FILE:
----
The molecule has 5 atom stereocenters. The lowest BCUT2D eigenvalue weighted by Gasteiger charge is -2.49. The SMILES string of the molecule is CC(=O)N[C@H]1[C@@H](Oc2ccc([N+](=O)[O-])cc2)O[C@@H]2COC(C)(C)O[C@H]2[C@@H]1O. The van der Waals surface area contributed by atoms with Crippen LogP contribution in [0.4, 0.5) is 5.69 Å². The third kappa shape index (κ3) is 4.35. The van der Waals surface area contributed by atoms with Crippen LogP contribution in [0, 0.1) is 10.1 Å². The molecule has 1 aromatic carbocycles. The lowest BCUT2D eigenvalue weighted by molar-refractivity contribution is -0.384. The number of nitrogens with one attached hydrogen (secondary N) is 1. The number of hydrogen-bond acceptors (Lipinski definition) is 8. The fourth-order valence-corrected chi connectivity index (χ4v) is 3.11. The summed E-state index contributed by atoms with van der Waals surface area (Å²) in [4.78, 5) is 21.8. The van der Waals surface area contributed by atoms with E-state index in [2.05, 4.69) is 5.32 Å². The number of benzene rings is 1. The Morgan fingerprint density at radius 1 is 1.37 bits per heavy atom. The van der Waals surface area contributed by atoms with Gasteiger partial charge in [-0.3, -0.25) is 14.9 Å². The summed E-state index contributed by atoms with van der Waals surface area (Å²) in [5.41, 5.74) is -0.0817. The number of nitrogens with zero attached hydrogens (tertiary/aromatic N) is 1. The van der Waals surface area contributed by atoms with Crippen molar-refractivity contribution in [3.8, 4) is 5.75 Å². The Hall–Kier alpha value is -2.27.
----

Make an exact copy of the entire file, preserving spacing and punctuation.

The molecule has 5 atom stereocenters. The lowest BCUT2D eigenvalue weighted by Gasteiger charge is -2.49. The SMILES string of the molecule is CC(=O)N[C@H]1[C@@H](Oc2ccc([N+](=O)[O-])cc2)O[C@@H]2COC(C)(C)O[C@H]2[C@@H]1O. The van der Waals surface area contributed by atoms with Crippen LogP contribution in [0.4, 0.5) is 5.69 Å². The third kappa shape index (κ3) is 4.35. The van der Waals surface area contributed by atoms with Crippen LogP contribution in [0, 0.1) is 10.1 Å². The molecule has 1 aromatic carbocycles. The lowest BCUT2D eigenvalue weighted by molar-refractivity contribution is -0.384. The number of nitrogens with one attached hydrogen (secondary N) is 1. The number of hydrogen-bond acceptors (Lipinski definition) is 8. The fourth-order valence-corrected chi connectivity index (χ4v) is 3.11. The summed E-state index contributed by atoms with van der Waals surface area (Å²) in [4.78, 5) is 21.8. The van der Waals surface area contributed by atoms with E-state index in [2.05, 4.69) is 5.32 Å². The number of benzene rings is 1. The Morgan fingerprint density at radius 1 is 1.37 bits per heavy atom. The van der Waals surface area contributed by atoms with Gasteiger partial charge in [-0.3, -0.25) is 14.9 Å². The summed E-state index contributed by atoms with van der Waals surface area (Å²) in [5.41, 5.74) is -0.0817. The number of nitrogens with zero attached hydrogens (tertiary/aromatic N) is 1. The van der Waals surface area contributed by atoms with Crippen molar-refractivity contribution in [3.8, 4) is 5.75 Å². The Hall–Kier alpha value is -2.27.